March 4 (Bloomberg) -- Foxconn Technology Group and other electronics makers are saving little in wages by opening plants in inland China and are making the move because of labor shortages in traditional manufacturing hubs, according to Bloomberg Industries.
Apple Inc. supplier Foxconn, which has boosted its China workforce 50 percent in two years to 1.2 million, needs to use employees in more parts of the country to meet demand, Jitendra Waral, a Bloomberg Industries technology analyst, said in a note published today. The labor-cost savings are minimal as wages in western Sichuan province and central Henan, where Foxconn makes iPads and iPhones, are similar to those in coastal Guangdong.
“The trend is toward inland, and it’s driven by manufacturers’ need to keep finding workers,” Hong Kong-based Waral said. “As that drives wages higher, any cost benefits from inland labor are likely to continue shrinking.”
Foxconn has raised spending in the past three years to build factories, and competitors Quanta Computer Inc., Pegatron Corp. and Wistron Corp. followed. That inland migration is fueling China’s development, with economic growth in Sichuan and Henan outpacing that of Guangdong as the government seeks to reduce income disparity in the face of a workforce decline.
“Closer to the pool of workers has always been one of the major reasons,” said Louis Woo, a spokesman for Taipei-based Foxconn. “Henan and Sichuan have always been the largest sources of migrant workers. That was why we moved to both of these provinces to tap their labor pool.”
Wages in Sichuan and Henan have surged 120 percent in six years because of economic growth, increasing local competition for labor and slower population-growth nationwide. That threatens to dent the migrant workforce that Guangdong factories rely on, even as Foxconn, Quanta and Compal Electronics Inc. gear up for sales that are likely to grow a combined 30 percent through 2015, Waral said, citing consensus estimates.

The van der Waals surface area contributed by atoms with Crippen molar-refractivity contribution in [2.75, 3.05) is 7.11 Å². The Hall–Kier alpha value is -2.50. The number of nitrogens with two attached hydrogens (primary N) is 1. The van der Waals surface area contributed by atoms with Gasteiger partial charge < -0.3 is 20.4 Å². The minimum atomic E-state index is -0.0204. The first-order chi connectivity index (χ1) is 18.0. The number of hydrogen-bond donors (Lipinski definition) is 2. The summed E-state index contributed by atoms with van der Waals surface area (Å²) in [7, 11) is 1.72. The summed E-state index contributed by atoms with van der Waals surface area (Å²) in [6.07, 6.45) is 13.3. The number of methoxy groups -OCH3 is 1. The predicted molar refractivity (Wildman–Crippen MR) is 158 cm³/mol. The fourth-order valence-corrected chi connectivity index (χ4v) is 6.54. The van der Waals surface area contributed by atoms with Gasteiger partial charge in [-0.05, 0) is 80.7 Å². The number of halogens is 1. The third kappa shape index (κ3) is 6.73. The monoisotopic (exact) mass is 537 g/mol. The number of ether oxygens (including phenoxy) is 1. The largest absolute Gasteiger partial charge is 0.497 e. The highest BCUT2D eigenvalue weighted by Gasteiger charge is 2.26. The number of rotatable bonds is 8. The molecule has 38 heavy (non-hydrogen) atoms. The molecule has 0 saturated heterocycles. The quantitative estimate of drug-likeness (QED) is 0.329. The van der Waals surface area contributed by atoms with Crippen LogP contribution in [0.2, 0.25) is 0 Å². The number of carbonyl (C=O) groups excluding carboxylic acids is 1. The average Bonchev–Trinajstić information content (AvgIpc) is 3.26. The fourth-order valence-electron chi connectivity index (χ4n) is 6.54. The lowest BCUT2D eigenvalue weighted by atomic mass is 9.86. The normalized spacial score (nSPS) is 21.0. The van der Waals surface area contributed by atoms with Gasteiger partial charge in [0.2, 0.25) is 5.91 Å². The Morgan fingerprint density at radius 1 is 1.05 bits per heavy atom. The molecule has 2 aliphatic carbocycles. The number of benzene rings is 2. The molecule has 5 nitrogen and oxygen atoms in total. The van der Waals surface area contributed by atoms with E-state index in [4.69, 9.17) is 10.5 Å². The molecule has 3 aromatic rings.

Capital expenditures at Foxconn’s Taipei-listed flagship, Hon Hai Precision Industry Co., surpassed $6 billion during the past three years, according to company filings.
Foxconn employed 300,000 people in Henan in the fourth quarter of last year, compared with almost none in 2010. The Sichuan and Chongqing workforce has jumped to 150,000 from almost none in the same period. The company employs 400,000 people in Guangdong.
The government has also spurred investment in inland regions through its “Go West” policy, which is designed to help curb regional differences in economic development. Growth in Sichuan and Henan will probably outpace Guangdong’s for a third straight year in 2013, according to Nomura Holdings Inc.
Foxconn began operations in Guangdong’s Shenzhen city in 1988 as the Communist government used the region as a test bed for efforts to ease economic restriction. The drive lured migrant workers to Guangdong, boosting its population by 66 percent in the two decades through 2010. The province is now China’s most populous and has the largest economy, government statistics show.
Manufacturers also are looking inland as a slower birthrate dents China’s workforce. The working-age population fell by 3.45 million last year to 937 million, according to National Bureau of Statistics data. That was the first decline in “quite a long period,” Ma Jiantang, the head of the agency, said in January.
Differences in average wages between inland provinces and Guangdong have more than halved in the past six years, driving the two locales toward labor-price parity, according to a Bloomberg Industries analysis of workforce, wages and labor demand. Wages in Chongqing, central China, have surpassed those in Guangdong, it shows.
Migrants accounted for 99 percent of workers at Foxconn’s two Shenzhen facilities producing Apple products, according to data from the Fair Labor Association, which was hired by the Cupertino, California-based company last year to investigate conditions among its suppliers. About 14 percent of workers at its Chengdu factory were migrants, it said.
“Manufacturers are spurred to move inland because that’s where most of their employees come from and are likely to be the source of their workforce in coming years,” he said. “Faster rising wages inland have the effect of both reducing possible incentives for migrants to travel thousands of miles for work, and forcing wages higher as employers compete for labor.”
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